Look for fish that weigh about 1 pound each. If you don’t have a nonstick pan, you can prevent the fish from sticking by leaving the scales on (though some fish, like mackerel, don’t have scales), by flouring the fish, or by cooking the fish over very high heat for the first minute on both sides. Rapidly moving the sauté pan back and forth on the burner during the first minute of sautéing on each side also prevents sticking.
– Four 1-pound whole round fish such as sea bass, striped bass, mackerel, trout, or red snapper, cleaned and then scaled if desired (see headnote).
– Flour (for fish without scales).
– 3 tablespoons olive oil.
Step 1:Season the fish on both sides with salt and pepper. If you are using flour, spread it on a plate, dust the fish with the flour, and pat off the excess.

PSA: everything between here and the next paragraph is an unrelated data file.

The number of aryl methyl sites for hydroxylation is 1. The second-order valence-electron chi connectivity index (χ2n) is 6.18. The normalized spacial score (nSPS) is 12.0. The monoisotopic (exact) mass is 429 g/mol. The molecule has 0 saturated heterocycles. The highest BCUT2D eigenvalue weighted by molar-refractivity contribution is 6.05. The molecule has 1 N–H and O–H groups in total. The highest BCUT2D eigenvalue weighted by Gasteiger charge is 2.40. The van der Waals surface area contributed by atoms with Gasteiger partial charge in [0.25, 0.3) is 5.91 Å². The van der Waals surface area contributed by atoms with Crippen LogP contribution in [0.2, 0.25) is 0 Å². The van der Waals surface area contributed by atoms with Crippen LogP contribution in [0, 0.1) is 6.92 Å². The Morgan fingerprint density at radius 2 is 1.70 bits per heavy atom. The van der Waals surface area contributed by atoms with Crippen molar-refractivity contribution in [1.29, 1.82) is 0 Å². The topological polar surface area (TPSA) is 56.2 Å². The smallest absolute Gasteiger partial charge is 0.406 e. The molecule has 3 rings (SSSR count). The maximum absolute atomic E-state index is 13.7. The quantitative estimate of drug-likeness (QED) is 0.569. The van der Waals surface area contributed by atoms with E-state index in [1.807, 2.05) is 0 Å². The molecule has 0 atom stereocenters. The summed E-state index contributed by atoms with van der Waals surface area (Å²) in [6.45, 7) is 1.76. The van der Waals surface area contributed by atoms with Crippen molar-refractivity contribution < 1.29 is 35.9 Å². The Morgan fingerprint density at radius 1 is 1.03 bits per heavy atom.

Step 2:In a large nonstick sauté pan, heat the oil over high heat until it just begins to smoke. Slide the fish into the pan and rapidly move the pan back and forth on the burner for 1 minute to help prevent sticking. Then lower the heat, depending on the thickness of the fish. If the fish are very thick, the heat should be between low and medium; for smaller fish, the heat can be higher. Cook the fish on the first side for about 5 minutes per inch of thickness, or until browned. Raise the heat to high, turn the fish with an offset spatula, and sauté for a minute or two. Lower the heat and continue to cook for about 5 minutes per inch of thickness, or until the fish test done. To check for doneness, stick an instant-read thermometer into the back of the fish, in the center between the top fillet and the spine. The temperature should read 130°F. Serve immediately on warmed plates.